Maps & Distortion Presentation created by Robert L. Martinez Primary Content Source: Geography Alive! Regions and People
Geographers use maps to show important features of Earth, such as its oceans and continents.
As a result, the size or shape of landmasses or large bodies of water may be distorted, and the distance between places may not be accurately shown.
To deal with distortions, mapmakers use different map projections. Many projections are named after the mapmakers who designed them.
For example, Arthur Robinson designed the Robinson projection. It is a popular projection because it balances the distortions of size and shape, resulting in a fairly accurate picture of the world.
Lambert Projections show polar areas that other maps distort. A Lambert projection is a circular map.
It shows size accurately at its center, but not distance or shape. It is good for showing the areas around the North and South pole.
Most other map projections distort the shape and size of the Arctic and Antarctica.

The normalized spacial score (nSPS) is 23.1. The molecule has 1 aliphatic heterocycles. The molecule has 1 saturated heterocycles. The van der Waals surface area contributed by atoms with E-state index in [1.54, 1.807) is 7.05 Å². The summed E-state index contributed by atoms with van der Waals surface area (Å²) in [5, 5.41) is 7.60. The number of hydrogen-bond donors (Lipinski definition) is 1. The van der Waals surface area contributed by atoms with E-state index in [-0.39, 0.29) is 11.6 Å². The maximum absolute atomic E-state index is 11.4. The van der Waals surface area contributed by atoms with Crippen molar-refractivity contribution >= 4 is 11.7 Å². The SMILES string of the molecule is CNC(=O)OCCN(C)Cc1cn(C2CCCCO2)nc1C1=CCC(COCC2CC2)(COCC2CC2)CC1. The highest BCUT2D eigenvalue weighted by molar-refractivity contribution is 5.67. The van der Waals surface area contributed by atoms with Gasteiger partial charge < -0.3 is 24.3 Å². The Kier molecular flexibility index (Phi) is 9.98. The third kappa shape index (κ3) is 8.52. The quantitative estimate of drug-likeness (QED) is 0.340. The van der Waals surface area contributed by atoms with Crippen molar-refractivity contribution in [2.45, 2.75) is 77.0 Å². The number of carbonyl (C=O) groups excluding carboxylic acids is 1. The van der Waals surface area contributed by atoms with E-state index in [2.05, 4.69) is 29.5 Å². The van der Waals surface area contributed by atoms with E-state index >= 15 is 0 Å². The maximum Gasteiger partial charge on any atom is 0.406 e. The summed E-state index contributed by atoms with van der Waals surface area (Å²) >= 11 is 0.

Mercator Projections show direction but distort size. Gerardus Mercator designed his map projection in 1569. It shows directions between places accurately near the equator.
But it distorts the size of continents, especially near the North and South poles. This is called area distortion.
Eckert IV Projections show size but distort shape. The Eckert IV projection is an equal-area map.
Equal-area maps show the sizes of places accurately. However, they distort shape near the poles. This is called shape distortion.
Goode’s Homolosine Projections show continents but distort oceans. These maps use a trick to help us see how the continents compare in size.
It deletes bits out of the oceans. This allows the continents to stretch without distorting their shapes. But it distorts the shape and size of the oceans.